Hailey’s comet tears down La Cienega Blvd.
splitting the car wash
open like a hooker’s thighs

blisters rise on Randy’s giant doughnut
sweet confections and garbage men
scramble for their lives

the unfortunate driver
stuck at the eternal red light
glass cut palms
a lifetime of gripping the wheel
too tight

the misunderstood sky
a field of bloody salutations
waving hello


PALABRAS: At La Librería para Niños it’s storytime every Saturday at 1:00 p.m. Location: 1200 N. Main St., #100, Santa Ana, CA 92701. It’s right next door to Librería Martínez Books & Art. More information can be found at their Web page. As you know, both stores were founded by the inexhaustible Rueben Martínez. And he just opened a new one in Lynwood!

REVIEW: The always insightful Rigoberto González offers a review of Daniel Alarcón's War by Candlelight: Stories (HarperCollins) in this Sunday’s El Paso Times. Read more of González’s El Paso Times reviews here.

DÉME UN BESO: I recently learned that my collection, Devil Talk: Stories (Bilingual Press), is being taught by Frederick Luis Aldama this fall at Ohio State University as part of the coursework for the Sexuality Studies Minor. The class is entitled, “Greed, Vengeance, and Love in Ethnic Technicolor: La Vida Loca in London and L.A.” ¡Ay!

FINALMENTE: This Tuesday, 4:30 to 6:00 p.m., I will be the guest DJ on the truly stupendous Pinky's Paperhaus, the most literate music show on Kill Radio (or anywhere else for that matter). I will be interviewed by the lovely Pinky, play some tunes and read a bit from my short stories. Listen live on the Web! And then on Saturday, July 16, at 8:00 p.m., I will be a guest author at the Vermin on the Mount reading with other fine folks put together by the brilliant Jim Ruland. Where: The Mountain Bar, 473 Gin Ling Way in Chinatown. I’d love to meet the fine gente who read La Bloga so come on by, drink some cerveza or one of those fancy-ass martinis, enjoy some literature and say “hola.”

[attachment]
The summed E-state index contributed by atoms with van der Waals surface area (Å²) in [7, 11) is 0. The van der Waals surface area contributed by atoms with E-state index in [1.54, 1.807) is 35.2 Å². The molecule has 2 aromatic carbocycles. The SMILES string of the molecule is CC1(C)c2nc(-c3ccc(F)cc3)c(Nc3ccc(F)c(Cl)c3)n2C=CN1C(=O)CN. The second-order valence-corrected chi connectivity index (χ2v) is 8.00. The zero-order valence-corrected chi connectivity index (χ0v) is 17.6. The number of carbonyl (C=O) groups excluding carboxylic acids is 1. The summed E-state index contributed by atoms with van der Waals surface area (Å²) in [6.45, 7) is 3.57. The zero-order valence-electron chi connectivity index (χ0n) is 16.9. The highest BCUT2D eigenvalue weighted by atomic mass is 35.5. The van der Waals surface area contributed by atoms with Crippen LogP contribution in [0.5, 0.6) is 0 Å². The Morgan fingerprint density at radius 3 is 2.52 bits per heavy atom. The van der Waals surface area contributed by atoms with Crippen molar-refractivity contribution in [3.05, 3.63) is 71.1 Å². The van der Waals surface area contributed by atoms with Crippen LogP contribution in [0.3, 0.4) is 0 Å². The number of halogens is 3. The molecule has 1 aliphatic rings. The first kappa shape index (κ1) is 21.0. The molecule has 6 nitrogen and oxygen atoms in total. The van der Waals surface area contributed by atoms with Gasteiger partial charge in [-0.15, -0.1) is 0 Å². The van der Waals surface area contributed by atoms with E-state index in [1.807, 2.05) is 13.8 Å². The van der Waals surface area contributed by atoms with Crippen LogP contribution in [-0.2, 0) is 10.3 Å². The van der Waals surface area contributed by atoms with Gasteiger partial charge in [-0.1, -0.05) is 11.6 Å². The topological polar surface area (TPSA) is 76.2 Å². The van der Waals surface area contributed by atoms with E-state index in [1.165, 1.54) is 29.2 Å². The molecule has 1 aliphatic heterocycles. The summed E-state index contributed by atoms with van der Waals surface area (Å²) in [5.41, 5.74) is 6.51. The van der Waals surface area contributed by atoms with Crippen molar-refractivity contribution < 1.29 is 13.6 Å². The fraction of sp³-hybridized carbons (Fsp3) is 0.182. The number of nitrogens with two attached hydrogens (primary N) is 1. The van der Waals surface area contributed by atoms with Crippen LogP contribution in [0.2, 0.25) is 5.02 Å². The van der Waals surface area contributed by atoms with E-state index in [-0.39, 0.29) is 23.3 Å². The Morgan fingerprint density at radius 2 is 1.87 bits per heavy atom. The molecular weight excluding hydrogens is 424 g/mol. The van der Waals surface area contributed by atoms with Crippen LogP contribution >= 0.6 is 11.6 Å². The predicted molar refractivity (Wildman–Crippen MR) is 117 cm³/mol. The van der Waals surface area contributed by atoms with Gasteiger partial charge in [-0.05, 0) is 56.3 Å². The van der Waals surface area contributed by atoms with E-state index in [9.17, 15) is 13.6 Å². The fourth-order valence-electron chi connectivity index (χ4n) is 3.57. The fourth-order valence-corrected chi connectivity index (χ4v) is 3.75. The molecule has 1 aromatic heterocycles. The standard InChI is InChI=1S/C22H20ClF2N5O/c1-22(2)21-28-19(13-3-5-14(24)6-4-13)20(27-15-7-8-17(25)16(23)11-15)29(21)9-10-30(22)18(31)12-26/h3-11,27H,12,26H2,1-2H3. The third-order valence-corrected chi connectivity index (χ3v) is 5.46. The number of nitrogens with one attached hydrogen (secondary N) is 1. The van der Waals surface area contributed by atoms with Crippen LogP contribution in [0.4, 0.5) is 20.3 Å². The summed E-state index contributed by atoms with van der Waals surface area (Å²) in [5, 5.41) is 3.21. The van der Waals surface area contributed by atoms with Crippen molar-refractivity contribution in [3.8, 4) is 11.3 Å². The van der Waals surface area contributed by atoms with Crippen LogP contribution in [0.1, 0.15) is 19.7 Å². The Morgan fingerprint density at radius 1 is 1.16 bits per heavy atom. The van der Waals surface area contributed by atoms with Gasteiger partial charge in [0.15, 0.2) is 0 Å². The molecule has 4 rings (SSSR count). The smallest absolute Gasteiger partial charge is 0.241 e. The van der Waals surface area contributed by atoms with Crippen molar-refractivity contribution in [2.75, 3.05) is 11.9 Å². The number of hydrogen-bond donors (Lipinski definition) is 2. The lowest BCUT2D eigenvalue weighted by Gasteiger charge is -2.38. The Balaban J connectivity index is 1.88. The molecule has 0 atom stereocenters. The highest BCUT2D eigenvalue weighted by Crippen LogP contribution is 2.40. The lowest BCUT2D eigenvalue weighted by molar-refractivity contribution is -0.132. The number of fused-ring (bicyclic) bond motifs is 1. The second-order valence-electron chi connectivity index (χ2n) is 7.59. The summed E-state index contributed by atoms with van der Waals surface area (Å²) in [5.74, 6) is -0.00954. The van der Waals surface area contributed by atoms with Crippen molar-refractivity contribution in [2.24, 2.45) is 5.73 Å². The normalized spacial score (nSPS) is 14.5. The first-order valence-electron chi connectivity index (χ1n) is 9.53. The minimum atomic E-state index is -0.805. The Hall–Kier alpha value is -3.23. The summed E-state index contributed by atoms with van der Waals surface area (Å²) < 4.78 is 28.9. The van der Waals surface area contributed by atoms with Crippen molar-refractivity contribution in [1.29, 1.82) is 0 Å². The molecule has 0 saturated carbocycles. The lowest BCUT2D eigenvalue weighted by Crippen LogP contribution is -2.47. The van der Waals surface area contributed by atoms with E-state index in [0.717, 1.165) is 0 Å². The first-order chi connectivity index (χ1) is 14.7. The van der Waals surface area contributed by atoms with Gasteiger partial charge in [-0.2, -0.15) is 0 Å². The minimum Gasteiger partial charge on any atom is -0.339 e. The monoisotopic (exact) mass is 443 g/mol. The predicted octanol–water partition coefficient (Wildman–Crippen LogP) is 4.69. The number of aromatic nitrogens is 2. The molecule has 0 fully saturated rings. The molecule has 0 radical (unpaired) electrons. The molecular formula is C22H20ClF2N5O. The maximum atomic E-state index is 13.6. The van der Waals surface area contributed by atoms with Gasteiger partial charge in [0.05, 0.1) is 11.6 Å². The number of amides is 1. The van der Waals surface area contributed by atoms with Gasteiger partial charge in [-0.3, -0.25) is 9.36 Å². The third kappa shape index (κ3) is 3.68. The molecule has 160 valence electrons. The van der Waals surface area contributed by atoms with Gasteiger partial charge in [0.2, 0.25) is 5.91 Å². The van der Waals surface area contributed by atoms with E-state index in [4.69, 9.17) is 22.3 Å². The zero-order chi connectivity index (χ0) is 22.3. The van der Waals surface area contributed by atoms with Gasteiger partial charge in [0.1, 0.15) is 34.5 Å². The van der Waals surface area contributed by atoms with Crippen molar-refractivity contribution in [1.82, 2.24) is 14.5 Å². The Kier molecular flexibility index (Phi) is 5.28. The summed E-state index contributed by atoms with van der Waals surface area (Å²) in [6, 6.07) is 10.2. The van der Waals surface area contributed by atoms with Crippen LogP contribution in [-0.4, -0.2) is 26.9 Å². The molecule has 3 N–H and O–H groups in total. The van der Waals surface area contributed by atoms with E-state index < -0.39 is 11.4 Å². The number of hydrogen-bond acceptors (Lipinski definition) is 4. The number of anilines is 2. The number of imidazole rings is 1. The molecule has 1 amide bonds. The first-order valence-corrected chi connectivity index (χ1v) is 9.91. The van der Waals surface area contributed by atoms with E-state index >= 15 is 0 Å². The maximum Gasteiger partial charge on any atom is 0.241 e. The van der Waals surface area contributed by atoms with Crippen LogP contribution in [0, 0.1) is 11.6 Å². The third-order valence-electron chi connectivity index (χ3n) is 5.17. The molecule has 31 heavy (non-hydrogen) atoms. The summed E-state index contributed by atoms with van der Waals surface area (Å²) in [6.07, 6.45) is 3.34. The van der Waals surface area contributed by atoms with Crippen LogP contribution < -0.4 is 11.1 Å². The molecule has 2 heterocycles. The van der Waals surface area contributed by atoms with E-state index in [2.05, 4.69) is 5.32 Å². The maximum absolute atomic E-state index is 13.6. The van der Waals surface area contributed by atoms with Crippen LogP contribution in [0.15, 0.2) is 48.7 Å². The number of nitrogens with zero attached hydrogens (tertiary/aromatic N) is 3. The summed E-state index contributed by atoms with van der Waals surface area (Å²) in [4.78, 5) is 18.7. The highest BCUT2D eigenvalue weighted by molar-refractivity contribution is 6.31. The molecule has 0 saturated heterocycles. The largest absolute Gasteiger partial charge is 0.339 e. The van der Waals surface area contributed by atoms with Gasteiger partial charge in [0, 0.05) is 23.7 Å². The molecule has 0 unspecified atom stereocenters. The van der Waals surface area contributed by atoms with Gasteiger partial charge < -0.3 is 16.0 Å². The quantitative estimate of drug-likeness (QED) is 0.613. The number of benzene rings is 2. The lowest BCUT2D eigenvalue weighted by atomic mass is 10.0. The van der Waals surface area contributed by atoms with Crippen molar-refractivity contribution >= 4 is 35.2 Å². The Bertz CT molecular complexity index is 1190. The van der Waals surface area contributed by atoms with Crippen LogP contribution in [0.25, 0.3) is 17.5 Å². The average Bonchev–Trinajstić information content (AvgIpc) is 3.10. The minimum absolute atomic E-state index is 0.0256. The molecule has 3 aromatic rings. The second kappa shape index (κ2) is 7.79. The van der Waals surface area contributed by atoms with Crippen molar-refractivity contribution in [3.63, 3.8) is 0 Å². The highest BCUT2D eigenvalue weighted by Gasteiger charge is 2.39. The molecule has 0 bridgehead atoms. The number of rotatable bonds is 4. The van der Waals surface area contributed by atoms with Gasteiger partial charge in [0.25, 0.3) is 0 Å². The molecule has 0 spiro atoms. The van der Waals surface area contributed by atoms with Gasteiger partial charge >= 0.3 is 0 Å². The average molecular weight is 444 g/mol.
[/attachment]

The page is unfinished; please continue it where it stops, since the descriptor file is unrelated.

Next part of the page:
All done. Until next Monday, enjoy the intervening posts from my compadres at La Bloga. ¡Lea un libro!


Jason Alden Williams said...

I'm going to read Music of the Mill and your own book, Devil Talk. I'll review your book on my site, of course - perhaps I could guest review Music of the Mill on La Bloga?

I think I'll check out War by Candlelight, too. My reading list is so long...

Thanks for the link and the great information.


What was Plascencia winning awards for as far back as 1996? I'm assuming it was schoolwork fiction. Is this early work available anywhere?

daniel olivas said...

thanks for the note, jason. let me ask my compadres about the guest reviewing suggestion and i'll let you know. in terms of plascencia's award, i knew at one point but i'll have to dig into my files to remind myself. i seem to remember that it involved a grant to write his novel.

Manuel Ramos said...

Plascencia's book sounds wild - too good to be true. Yet another for the TBR pile - I can't catch up. Wasn't life easier when we didn't have so many writers?